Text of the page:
Yes, Student Newspapers Should Cover Bin Laden Killing

Question: I received an email last night from a student journalist that at one point noted, “The death of OBL [Osama Bin Laden] is mega-big news . . . [b]ut we’re not exactly drowning in foreign correspondents and military operations know-how over here, you know?  Is it really something our student newspaper should cover?

Answer: Yes, absolutely.  Bin Laden’s death– and second-day stories related to it– deserve front page/homepage play this week within student newspapers nationwide (at least those still publishing).

First, your newspaper may be the main or only source students and others on campus rely upon for information on this story beyond the “death texts” they received from friends Sunday night and the YouTube video they watched of the president’s speech soon after.

Second, your newspaper can very nicely complement the coverage already out there– no foreign correspondents or military operations know-how required.

In February 2007, Jeff Jarvis famously advised news outlets, “Cover what you do best.  Link to the rest.”  Follow this mantra in coverage of all “mega-big” stories. Even at Harvard, student newspaper readers are not expecting an exclusive behind-the-scenes blow-by-blow of how the U.S. took Bin Laden out.  That is where The New York Times comes in.  But readers should expect– and deserve– campus-specific follow-ups and stories discussing this news from the higher ed. perspective.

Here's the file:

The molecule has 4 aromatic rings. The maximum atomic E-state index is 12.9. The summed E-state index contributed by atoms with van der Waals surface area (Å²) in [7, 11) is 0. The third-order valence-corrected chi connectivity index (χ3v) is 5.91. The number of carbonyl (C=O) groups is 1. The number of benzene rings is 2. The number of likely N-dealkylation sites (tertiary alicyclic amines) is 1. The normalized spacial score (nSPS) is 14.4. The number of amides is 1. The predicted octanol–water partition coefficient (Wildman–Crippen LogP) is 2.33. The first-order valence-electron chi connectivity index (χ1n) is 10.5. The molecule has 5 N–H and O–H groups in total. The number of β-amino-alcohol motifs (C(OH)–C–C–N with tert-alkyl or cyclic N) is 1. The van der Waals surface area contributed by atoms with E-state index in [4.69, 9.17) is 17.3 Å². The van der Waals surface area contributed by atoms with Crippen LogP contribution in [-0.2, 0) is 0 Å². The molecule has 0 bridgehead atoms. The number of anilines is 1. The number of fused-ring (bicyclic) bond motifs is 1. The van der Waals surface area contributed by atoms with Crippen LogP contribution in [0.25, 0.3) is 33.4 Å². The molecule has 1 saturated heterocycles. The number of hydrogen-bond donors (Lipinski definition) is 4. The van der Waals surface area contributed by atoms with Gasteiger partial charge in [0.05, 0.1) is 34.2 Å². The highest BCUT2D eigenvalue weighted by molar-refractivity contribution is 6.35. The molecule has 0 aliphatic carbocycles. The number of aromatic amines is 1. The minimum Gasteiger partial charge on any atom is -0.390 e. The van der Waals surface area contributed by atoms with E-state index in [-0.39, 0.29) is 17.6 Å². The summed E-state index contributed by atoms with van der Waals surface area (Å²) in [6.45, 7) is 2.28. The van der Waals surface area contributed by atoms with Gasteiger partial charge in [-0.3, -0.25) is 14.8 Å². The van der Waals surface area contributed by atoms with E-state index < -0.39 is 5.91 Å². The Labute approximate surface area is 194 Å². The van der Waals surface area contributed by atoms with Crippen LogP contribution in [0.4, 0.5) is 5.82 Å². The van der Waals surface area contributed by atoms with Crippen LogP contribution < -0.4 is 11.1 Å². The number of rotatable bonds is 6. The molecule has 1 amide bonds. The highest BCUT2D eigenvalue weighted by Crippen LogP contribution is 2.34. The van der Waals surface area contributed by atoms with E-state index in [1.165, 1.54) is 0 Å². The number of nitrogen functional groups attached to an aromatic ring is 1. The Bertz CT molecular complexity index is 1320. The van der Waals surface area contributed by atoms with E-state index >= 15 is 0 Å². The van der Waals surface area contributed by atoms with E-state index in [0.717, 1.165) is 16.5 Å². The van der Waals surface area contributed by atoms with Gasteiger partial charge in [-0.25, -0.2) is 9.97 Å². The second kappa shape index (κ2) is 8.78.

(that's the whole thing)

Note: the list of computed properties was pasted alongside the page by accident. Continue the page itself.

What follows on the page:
Along with running a basic “Bin Laden is Dead” 10-incher, a majority of student news outlets have focused in the last 36 hours on three side stories— the spontaneous student celebrations erupting after the news broke; the reactions of professors and others on campus with international/intellectual prowess who are not being quoted anywhere else; and reflections on the death’s meaning for current students who were in grade school when 9/11 occurred.

Future stories might include sitdowns with campus figures/students/alums with direct 9/11 connections (including those who lost a family member in the attacks); reactions of student military veterans and the campus ROTC; glimpses at how the news spread among students (a tech/social media piece or a more straightforward ‘where were you when you heard’ rundown); and firsthand accounts from students studying abroad, possibly in the Middle East (if anyone’s still out of the country this late in the semester).

Other ideas for follow-up stories, or interesting angles you have already seen covered?

Comments
One Response to “Yes, Student Newspapers Should Cover Bin Laden Killing”
  1. han says:

    thanks this helped me think more about whether college newspapers should include social topics

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